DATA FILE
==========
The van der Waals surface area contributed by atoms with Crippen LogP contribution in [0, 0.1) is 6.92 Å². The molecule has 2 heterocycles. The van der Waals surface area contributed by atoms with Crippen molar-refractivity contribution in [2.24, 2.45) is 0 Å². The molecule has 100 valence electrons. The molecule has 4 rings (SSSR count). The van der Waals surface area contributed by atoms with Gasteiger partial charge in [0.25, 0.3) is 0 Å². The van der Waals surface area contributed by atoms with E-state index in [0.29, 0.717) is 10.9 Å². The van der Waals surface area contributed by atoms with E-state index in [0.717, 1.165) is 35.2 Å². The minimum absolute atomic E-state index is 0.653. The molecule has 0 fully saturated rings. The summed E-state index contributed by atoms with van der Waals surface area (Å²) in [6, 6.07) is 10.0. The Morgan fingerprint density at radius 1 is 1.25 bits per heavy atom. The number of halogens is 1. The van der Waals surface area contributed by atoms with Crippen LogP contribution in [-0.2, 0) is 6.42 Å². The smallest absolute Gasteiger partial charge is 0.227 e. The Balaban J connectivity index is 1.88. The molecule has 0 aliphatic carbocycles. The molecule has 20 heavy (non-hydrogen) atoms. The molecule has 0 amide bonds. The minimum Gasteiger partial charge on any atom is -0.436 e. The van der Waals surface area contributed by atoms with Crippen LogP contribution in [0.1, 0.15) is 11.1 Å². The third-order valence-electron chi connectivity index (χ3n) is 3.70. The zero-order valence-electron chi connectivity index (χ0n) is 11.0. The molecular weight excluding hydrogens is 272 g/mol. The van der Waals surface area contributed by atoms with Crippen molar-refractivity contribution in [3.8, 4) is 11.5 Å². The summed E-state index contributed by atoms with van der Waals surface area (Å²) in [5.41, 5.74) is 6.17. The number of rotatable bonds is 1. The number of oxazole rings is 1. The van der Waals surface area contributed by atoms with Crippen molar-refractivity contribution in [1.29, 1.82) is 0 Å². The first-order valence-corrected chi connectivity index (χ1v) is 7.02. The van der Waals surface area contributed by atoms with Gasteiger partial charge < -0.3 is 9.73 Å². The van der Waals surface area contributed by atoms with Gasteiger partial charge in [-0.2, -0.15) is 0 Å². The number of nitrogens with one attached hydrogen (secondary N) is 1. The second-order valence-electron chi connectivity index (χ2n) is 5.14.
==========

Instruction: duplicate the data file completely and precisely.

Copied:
The van der Waals surface area contributed by atoms with Crippen LogP contribution in [0, 0.1) is 6.92 Å². The molecule has 2 heterocycles. The van der Waals surface area contributed by atoms with Crippen molar-refractivity contribution in [2.24, 2.45) is 0 Å². The molecule has 100 valence electrons. The molecule has 4 rings (SSSR count). The van der Waals surface area contributed by atoms with Gasteiger partial charge in [0.25, 0.3) is 0 Å². The van der Waals surface area contributed by atoms with E-state index in [0.29, 0.717) is 10.9 Å². The van der Waals surface area contributed by atoms with E-state index in [0.717, 1.165) is 35.2 Å². The minimum absolute atomic E-state index is 0.653. The molecule has 0 fully saturated rings. The summed E-state index contributed by atoms with van der Waals surface area (Å²) in [6, 6.07) is 10.0. The Morgan fingerprint density at radius 1 is 1.25 bits per heavy atom. The number of halogens is 1. The van der Waals surface area contributed by atoms with Crippen LogP contribution in [-0.2, 0) is 6.42 Å². The smallest absolute Gasteiger partial charge is 0.227 e. The Balaban J connectivity index is 1.88. The molecule has 0 aliphatic carbocycles. The molecule has 20 heavy (non-hydrogen) atoms. The molecule has 0 amide bonds. The minimum Gasteiger partial charge on any atom is -0.436 e. The van der Waals surface area contributed by atoms with Crippen LogP contribution in [0.1, 0.15) is 11.1 Å². The third-order valence-electron chi connectivity index (χ3n) is 3.70. The zero-order valence-electron chi connectivity index (χ0n) is 11.0. The molecular weight excluding hydrogens is 272 g/mol. The van der Waals surface area contributed by atoms with Crippen molar-refractivity contribution in [3.8, 4) is 11.5 Å². The summed E-state index contributed by atoms with van der Waals surface area (Å²) in [5.41, 5.74) is 6.17. The number of rotatable bonds is 1. The number of oxazole rings is 1. The van der Waals surface area contributed by atoms with Crippen molar-refractivity contribution in [1.29, 1.82) is 0 Å². The first-order valence-corrected chi connectivity index (χ1v) is 7.02. The van der Waals surface area contributed by atoms with Gasteiger partial charge < -0.3 is 9.73 Å². The van der Waals surface area contributed by atoms with Gasteiger partial charge in [-0.2, -0.15) is 0 Å². The number of nitrogens with one attached hydrogen (secondary N) is 1. The second-order valence-electron chi connectivity index (χ2n) is 5.14.